Reducing the discretionary spend – February 2021 results

I am just a little bit proud of myself this month – my eating out/takeaway expenditure was the lowest it’s been so far this financial year! Hooray!

Other discretionary spending has also remained low to zero – no entertainment or personal expenses this month has helped to keep things down, plus car-related costs were also below budget (I get my rego and insurance bills in February, and I usually over-estimate what they’re likely to be). And of course, no travel expenses at the moment either.

However, the food and groceries category and household and utilities category still ended up quite a bit over budget. Most of my supermarket food staples shops have been quite high this month, mostly due to buying ingredients for Thermomix recipes. Household/utilities was over because I splurged on a bit more Tupperware and I needed to have the lawn mown twice. There has been quite a bit of rain in Brisbane over summer thanks to the La Nina weather system this year, and it makes the lawn grow rampant. Luckily it usually goes pretty dormant in winter, though, so the extra cost through summer is offset by not having to have it done during the cooler months. (Yes, I could mow it myself, but I loathe the heat and hate getting hot and sweaty – I have a ‘pushie’ mower, not a power mower.) Happily, due to having changed mobile phone provider, I’m looking forward to reduced costs in that department from now on, although I’ve already adjusted my budget figures to account for it.

Outside of those two categories, the only other thing that was over budget for the month was my inside-superannuation insurance premiums; for some unknown reason one of the premiums was higher than usual. It’s the second time it’s been that high, so I’m guessing it’s just related to how many days there are in the month based on the date they calculate it from (which seems to be part way through the month rather than by calendar month).

Cooking adventures update

This month I made recipes I’ve never made before – butter chicken and garlic, cheese and spinach naan. This was my first experience branching out from the built-in recipes in the Thermomix to recipes where I had to set all the times, temperatures and speeds myself – not that it’s difficult, you just have to pay attention to where you’re up to in the recipe steps. I’m happy to say it was a great success! The butter chicken recipe makes a lot of sauce (you can also double the chicken and marinade and cook it in a slow cooker if you like) so I have a tub of sauce in the freezer that I can just throw cooked chicken into, or use as pizza sauce for a butter chicken pizza. The naan were probably a bit thicker than they should’ve been, so I’ll know next time to make them a bit smaller and roll them out thinner. They were still nice though.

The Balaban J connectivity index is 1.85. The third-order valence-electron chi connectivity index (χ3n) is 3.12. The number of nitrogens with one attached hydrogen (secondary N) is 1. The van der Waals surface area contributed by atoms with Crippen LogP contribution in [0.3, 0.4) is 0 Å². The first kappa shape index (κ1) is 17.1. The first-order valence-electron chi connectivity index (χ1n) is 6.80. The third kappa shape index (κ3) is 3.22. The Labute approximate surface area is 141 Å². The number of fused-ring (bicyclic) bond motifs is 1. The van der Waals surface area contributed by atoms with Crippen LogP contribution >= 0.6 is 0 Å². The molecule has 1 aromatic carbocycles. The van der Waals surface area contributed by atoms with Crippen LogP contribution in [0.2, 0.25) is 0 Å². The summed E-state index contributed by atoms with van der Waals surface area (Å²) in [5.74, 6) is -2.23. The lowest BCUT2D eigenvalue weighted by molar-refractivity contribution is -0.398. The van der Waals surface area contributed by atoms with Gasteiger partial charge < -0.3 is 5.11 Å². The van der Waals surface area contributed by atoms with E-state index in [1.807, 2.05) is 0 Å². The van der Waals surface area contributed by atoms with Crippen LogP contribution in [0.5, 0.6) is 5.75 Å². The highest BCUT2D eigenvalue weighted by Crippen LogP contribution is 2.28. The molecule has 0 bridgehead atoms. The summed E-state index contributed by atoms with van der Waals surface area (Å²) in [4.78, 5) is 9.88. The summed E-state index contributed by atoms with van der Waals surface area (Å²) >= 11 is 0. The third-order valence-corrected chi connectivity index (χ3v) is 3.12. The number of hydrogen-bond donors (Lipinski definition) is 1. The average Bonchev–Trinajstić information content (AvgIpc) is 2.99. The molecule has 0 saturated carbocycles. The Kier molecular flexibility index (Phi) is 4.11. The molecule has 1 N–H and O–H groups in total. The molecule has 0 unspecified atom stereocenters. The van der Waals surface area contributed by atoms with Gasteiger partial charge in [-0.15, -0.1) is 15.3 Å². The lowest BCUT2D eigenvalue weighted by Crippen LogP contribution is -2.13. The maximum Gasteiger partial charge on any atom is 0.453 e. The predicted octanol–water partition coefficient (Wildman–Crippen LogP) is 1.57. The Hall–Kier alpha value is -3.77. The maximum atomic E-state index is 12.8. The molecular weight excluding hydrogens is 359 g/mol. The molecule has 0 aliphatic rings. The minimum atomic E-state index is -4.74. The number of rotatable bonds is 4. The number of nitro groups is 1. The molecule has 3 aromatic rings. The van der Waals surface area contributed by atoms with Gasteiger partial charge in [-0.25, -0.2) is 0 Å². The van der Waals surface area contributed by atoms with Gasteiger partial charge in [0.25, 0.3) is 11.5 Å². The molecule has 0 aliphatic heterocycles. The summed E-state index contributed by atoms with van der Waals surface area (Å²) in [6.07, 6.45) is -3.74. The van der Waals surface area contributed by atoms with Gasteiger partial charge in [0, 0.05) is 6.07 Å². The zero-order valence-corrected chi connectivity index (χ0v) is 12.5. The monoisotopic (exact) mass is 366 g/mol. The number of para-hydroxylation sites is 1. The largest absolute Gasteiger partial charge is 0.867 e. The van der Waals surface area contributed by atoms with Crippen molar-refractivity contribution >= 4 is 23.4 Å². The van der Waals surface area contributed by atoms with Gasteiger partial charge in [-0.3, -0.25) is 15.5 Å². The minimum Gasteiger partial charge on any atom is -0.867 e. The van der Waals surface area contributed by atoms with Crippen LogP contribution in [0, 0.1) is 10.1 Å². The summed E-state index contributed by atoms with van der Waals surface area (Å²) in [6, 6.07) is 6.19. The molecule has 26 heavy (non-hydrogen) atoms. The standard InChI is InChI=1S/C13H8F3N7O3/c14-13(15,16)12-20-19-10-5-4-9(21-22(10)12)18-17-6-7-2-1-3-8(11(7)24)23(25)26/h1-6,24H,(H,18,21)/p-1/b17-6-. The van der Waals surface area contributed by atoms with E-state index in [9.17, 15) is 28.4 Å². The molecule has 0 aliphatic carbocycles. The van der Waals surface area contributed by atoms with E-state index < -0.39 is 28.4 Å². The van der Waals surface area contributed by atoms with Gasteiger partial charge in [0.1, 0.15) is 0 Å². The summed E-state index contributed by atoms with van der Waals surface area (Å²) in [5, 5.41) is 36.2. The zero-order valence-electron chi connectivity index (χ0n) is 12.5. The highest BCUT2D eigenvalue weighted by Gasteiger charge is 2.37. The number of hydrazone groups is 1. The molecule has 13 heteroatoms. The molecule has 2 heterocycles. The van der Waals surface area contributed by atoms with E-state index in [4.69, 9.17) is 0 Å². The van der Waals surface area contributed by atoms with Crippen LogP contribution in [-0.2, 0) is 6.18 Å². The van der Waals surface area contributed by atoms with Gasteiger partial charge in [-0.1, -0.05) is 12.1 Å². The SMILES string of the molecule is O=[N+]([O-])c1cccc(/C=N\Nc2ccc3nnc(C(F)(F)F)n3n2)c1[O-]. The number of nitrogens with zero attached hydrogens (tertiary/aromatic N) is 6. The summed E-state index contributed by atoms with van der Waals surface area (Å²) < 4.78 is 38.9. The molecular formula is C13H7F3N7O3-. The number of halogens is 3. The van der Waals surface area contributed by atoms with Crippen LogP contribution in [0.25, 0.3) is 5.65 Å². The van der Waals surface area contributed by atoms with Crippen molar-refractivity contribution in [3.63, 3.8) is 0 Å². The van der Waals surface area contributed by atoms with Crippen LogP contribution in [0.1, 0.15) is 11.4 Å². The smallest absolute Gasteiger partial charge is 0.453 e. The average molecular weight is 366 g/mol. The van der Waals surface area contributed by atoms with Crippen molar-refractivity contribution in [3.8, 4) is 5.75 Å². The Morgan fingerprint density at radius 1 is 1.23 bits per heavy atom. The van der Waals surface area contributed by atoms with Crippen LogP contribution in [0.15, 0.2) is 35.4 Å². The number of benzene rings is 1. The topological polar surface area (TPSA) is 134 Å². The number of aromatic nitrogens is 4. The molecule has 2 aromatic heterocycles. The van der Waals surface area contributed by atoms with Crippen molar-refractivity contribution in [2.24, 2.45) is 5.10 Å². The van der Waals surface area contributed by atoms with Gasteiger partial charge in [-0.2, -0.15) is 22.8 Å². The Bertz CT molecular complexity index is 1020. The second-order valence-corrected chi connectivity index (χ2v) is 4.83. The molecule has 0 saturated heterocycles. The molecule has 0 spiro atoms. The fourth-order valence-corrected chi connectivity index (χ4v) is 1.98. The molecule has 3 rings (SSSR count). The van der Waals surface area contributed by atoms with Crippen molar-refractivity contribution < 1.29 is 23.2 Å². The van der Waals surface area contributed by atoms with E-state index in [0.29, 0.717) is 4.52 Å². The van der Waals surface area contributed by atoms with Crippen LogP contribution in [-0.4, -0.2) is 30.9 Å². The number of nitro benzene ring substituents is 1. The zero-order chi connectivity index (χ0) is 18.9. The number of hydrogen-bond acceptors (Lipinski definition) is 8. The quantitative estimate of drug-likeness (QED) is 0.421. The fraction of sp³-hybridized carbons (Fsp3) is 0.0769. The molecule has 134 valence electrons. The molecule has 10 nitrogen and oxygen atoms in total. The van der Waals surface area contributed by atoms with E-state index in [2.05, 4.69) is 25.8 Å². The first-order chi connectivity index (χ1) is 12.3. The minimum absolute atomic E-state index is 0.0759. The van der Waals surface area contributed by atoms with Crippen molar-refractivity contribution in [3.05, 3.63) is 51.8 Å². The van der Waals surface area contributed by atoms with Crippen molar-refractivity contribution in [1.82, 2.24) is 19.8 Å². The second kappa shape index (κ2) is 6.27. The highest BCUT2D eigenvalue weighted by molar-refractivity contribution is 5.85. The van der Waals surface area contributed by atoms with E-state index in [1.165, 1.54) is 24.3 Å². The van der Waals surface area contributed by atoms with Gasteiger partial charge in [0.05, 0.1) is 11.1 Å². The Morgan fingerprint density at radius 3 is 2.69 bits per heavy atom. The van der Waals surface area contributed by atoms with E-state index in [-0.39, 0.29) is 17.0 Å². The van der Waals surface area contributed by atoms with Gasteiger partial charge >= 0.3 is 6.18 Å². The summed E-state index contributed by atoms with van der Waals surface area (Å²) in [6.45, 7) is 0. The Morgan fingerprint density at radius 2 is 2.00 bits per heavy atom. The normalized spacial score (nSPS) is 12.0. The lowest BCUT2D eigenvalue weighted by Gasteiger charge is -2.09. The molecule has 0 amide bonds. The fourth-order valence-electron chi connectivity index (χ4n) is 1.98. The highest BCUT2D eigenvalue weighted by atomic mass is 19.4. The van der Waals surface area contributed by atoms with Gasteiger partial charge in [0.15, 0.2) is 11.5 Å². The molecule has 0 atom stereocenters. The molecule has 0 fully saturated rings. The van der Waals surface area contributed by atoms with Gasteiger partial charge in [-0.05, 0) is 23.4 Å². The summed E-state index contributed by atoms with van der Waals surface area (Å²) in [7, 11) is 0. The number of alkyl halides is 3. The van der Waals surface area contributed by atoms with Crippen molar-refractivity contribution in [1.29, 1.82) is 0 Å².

Other monetary musings

Although it can be a bit of a challenge to change spending habits, especially when they’re ingrained over decades, the pursuit of financial independence (whether it comes with early retirement or not) is definitely worth it for the peace of mind it brings. It actually struck me about a week or so ago that I’m often no longer aware of whether it’s pay week or not. Now that money is not a source of constant concern, I just don’t think about it any more. If you’re reading this blog and wondering whether FIRE is achievable for you, I’d encourage you to at least just start. Five years ago(!) when I decided to start curbing my spending by having a retail-free year, I made up a little poster for my wall (below). It’s still up there as an ongoing reminder to me that doing something is better than doing nothing. I’m three years into my FIRE journey now (even though I’ve been blogging for just under two), and although I’m a little bit impatient about some aspects, that little mental ‘twig’ that happens occasionally when I realise just how much weight has come off my mind just through having ‘mojo’ money is, as the ad says, priceless.

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